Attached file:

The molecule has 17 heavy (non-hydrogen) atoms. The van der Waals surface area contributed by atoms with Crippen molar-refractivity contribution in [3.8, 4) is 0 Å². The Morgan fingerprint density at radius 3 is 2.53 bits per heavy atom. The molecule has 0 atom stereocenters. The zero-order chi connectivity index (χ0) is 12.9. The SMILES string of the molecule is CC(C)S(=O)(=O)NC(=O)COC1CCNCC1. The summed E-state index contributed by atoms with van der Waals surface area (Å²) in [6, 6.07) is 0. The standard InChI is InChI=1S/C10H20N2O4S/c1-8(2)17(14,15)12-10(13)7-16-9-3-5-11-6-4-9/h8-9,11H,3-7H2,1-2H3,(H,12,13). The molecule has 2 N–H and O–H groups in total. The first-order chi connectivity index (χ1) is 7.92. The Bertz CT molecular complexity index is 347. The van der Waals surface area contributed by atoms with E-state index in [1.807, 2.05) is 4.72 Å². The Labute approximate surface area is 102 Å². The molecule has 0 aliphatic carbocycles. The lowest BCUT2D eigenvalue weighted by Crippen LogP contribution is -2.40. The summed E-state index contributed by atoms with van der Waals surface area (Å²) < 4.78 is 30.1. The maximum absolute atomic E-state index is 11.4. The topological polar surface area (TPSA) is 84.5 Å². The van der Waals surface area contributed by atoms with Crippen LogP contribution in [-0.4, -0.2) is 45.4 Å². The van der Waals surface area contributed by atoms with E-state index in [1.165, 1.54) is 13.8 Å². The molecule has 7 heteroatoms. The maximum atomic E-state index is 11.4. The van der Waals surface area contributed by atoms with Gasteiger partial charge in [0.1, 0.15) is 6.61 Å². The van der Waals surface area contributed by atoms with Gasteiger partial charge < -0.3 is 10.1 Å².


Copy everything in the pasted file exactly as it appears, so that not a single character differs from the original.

The molecule has 17 heavy (non-hydrogen) atoms. The van der Waals surface area contributed by atoms with Crippen molar-refractivity contribution in [3.8, 4) is 0 Å². The Morgan fingerprint density at radius 3 is 2.53 bits per heavy atom. The molecule has 0 atom stereocenters. The zero-order chi connectivity index (χ0) is 12.9. The SMILES string of the molecule is CC(C)S(=O)(=O)NC(=O)COC1CCNCC1. The summed E-state index contributed by atoms with van der Waals surface area (Å²) in [6, 6.07) is 0. The standard InChI is InChI=1S/C10H20N2O4S/c1-8(2)17(14,15)12-10(13)7-16-9-3-5-11-6-4-9/h8-9,11H,3-7H2,1-2H3,(H,12,13). The molecule has 2 N–H and O–H groups in total. The first-order chi connectivity index (χ1) is 7.92. The Bertz CT molecular complexity index is 347. The van der Waals surface area contributed by atoms with E-state index in [1.807, 2.05) is 4.72 Å². The Labute approximate surface area is 102 Å². The molecule has 0 aliphatic carbocycles. The lowest BCUT2D eigenvalue weighted by Crippen LogP contribution is -2.40. The summed E-state index contributed by atoms with van der Waals surface area (Å²) < 4.78 is 30.1. The maximum absolute atomic E-state index is 11.4. The topological polar surface area (TPSA) is 84.5 Å². The van der Waals surface area contributed by atoms with Crippen LogP contribution in [-0.4, -0.2) is 45.4 Å². The van der Waals surface area contributed by atoms with E-state index in [1.165, 1.54) is 13.8 Å². The molecule has 7 heteroatoms. The maximum atomic E-state index is 11.4. The van der Waals surface area contributed by atoms with Gasteiger partial charge in [0.1, 0.15) is 6.61 Å². The van der Waals surface area contributed by atoms with Gasteiger partial charge < -0.3 is 10.1 Å².